Back to search

BIA-Brukerstyrt innovasjonsarena

Development of a peptide-based therapeutic vaccine to combat HIV disease (chronic immune stimulation)

Awarded: NOK 7.9 mill.

Project Number:


Project Period:

2008 - 2011

Funding received from:


Subject Fields:

Partner countries:

This project aims to develop a novel therapeutic vaccine that induces nonneutralising antibodies to human immunodeficiency virus (HIV) to modulate disease rather than inhibit infection. Much evidence has now accumulated supporting the concept that acquire d immunodeficiency syndrome (AIDS) is an immunological disease induced by HIV-1 rather than simply the virus depleting CD4+ T-lymphocytes. It is therefore also important to develop immune-based strategies that target the chronic immune stimulation induced by HIV. Previous research has shown that sustained antibody responses a region of the HIV envelope glycoprotein (gp120) called C5 is associated with lower immune activation/slower disease progression. Indeed, loss of anti-C5 antibodies leads to accelerat ed disease progression. Long term non-progressors (LTNP) represent approximately 5% of HIV-infected individuals and have sustained antibody responses to the C5 domain. They can live in the absence of antiretroviral therapy (ART) for many years despite hav ing circulating virus. This project involves a consortium of 4 partners. Bionor Immuno will design peptides that will be tested in small animal models for immunogenicity at the Norwegian Institute of Public Health. Bionor Laboratories will develop an ELIS A assay kit to test for the presence of anti-C5 antibodies, a test that can later be commercialised with the C5 therapeutic vaccine. Toxicological analyses and regulatory affairs will be outsourced. St. Georges University of London UK will prepare for and put in place the assay systems needed for a phase I/II clinical trial. The C5 therapeutic vaccine may be used alone or in combination with other therapeutic vaccines to enhance the safety of ART-free periods or delay the need for ART. It may also be used for patients on continuous ART to alleviate chronic immune stimulation that can persist despite suppression of virus to undetectable levels.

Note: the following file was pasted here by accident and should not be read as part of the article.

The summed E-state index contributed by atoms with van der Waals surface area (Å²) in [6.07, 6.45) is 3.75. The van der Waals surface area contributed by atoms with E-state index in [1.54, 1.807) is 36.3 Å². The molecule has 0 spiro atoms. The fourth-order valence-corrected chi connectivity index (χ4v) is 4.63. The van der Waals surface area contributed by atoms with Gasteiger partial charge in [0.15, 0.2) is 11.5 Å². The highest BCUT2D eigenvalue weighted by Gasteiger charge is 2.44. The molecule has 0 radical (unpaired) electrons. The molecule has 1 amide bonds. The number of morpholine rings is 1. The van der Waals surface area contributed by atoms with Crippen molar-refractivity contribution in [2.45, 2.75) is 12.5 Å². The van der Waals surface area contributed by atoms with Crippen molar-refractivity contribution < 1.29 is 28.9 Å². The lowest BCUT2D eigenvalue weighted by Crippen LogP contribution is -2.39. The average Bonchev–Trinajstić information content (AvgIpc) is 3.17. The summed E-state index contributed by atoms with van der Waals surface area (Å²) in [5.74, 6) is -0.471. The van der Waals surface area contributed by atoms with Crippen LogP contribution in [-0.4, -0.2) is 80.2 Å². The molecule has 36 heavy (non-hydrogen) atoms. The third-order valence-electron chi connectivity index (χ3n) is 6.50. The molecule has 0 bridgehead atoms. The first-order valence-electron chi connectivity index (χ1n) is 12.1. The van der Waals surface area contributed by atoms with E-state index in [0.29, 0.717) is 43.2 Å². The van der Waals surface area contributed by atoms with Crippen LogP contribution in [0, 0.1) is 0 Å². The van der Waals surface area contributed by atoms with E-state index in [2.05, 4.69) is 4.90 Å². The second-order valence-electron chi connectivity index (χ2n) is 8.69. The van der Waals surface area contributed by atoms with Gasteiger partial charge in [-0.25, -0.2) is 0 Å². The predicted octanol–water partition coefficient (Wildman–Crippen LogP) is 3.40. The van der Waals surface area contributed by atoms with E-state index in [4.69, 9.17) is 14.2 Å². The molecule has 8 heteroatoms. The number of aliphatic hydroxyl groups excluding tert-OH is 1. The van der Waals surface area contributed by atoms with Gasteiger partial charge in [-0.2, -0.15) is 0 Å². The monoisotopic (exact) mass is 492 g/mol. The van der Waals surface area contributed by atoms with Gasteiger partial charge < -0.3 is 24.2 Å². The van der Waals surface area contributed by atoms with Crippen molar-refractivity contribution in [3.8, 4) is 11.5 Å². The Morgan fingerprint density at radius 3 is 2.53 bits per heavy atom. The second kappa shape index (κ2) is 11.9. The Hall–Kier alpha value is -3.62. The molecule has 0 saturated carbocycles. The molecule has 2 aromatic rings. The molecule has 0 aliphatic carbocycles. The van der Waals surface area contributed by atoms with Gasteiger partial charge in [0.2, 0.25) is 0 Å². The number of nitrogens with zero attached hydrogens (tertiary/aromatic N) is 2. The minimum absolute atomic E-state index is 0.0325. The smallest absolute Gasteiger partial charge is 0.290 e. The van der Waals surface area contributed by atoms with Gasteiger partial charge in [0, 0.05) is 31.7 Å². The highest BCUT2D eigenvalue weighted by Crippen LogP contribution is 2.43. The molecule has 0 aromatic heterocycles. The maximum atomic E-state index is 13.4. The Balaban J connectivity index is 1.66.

Funding scheme:

BIA-Brukerstyrt innovasjonsarena